On Account of Kindness

by Jacqueline Freeman

In the mid-80's, I owned a holistic health center on Martha's Vineyard Island. A woman on my staff and I would talk about how elders seem to become more invisible to society as they age. So, we decided we would volunteer at the elderly center and do something to honor them.

Every Friday morning we went there and spent a few hours massaging shoulders and giving foot rubs to anyone who looked like they could use one. As we did that, we talked with them, asking them questions and appreciating the wisdom they shared with us.

Years later I had saved up a little sum toward a home of my own. One of my clients, who owned a real estate company, told me about some acreage that was about to go on the market. She suggested I look at it and if I liked it, that I make an offer through one of her agents. The property was just what I was looking for. I asked the agent to write an offer on it, but to write it for a lesser amount than was being asked. Even scrimping, I knew I could only come up with half the asking price.

The agent told me it was rude to put in such a low offer and it would never be accepted. I told her this wasn't a negotiation tactic, it was all I could afford. She presented the offer and the next day it was accepted. The agent was amazed since the land clearly was worth the asking price.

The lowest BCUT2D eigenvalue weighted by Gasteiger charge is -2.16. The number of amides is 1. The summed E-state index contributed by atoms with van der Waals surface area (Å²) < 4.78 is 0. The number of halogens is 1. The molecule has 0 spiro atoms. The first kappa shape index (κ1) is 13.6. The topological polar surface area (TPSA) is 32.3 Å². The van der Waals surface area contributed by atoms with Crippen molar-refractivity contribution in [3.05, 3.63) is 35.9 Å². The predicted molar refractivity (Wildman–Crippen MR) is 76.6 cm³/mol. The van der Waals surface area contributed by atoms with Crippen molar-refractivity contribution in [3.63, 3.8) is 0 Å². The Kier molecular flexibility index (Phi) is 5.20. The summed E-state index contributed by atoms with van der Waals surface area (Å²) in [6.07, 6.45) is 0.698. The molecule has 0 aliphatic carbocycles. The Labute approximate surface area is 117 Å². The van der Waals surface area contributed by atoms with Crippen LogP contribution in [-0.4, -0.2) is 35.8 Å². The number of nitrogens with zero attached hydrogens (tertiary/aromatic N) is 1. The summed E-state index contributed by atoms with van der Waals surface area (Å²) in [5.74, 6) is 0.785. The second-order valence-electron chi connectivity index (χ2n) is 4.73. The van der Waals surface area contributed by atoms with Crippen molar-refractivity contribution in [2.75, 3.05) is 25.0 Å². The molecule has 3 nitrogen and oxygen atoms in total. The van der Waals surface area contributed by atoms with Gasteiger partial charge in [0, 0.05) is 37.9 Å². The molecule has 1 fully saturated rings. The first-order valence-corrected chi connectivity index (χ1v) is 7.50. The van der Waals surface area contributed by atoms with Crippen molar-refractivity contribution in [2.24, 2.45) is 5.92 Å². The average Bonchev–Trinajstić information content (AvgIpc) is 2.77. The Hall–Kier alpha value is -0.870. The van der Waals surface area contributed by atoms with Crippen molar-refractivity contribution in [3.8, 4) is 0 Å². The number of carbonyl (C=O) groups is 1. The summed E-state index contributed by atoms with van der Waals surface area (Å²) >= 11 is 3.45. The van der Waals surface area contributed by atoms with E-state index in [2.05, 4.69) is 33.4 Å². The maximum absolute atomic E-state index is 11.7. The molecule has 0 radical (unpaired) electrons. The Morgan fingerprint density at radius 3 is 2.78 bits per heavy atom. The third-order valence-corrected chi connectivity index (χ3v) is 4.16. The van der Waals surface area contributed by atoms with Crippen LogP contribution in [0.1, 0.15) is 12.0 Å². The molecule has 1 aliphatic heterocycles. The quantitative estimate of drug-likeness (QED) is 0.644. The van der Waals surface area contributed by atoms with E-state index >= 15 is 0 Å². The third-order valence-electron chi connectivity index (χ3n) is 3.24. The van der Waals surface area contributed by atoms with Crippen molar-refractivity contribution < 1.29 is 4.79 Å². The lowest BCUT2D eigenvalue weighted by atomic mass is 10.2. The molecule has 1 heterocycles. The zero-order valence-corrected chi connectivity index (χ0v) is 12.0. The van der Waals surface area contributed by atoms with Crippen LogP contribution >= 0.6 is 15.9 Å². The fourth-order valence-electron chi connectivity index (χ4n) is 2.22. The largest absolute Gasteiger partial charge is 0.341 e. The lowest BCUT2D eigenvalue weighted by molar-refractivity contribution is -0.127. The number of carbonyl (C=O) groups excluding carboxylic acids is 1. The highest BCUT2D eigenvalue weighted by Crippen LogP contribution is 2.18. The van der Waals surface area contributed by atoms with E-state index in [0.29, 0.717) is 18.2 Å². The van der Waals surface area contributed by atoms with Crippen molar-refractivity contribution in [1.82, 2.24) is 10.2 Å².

Some weeks later I learned why that happened.

The woman who read my offer was selling the land for her mother. Her mother had been one of the elderly women whose feet, on many occasions, I'd rubbed three years earlier.

The mother had told her daughter many times how much she appreciated my doing that and how much better she felt afterwards. When my offer came in, as acknowledgement for those free foot rubs years earlier, they sold me the land for the price I could afford.

That still is, to me, a miracle. I had no idea way back then that these little acts of kindness we did would come back years later and end up saving me a small fortune in return.


Jacqueline Freeman lives in the very small town of Venersborg in Washington state. She teaches people how to start and run businesses that are based on love and kindness. She also shows them how to use their businesses to make a difference in the world.

In the past 3 years she has helped 1,000 small business owners personally donate $2.5 million, over 200,000 volunteer hours, and enough blood to save 7,300 lives. Jacqueline can be reached at Please mention that you saw this story on To Be A Blessing if you write :-) Thanks!


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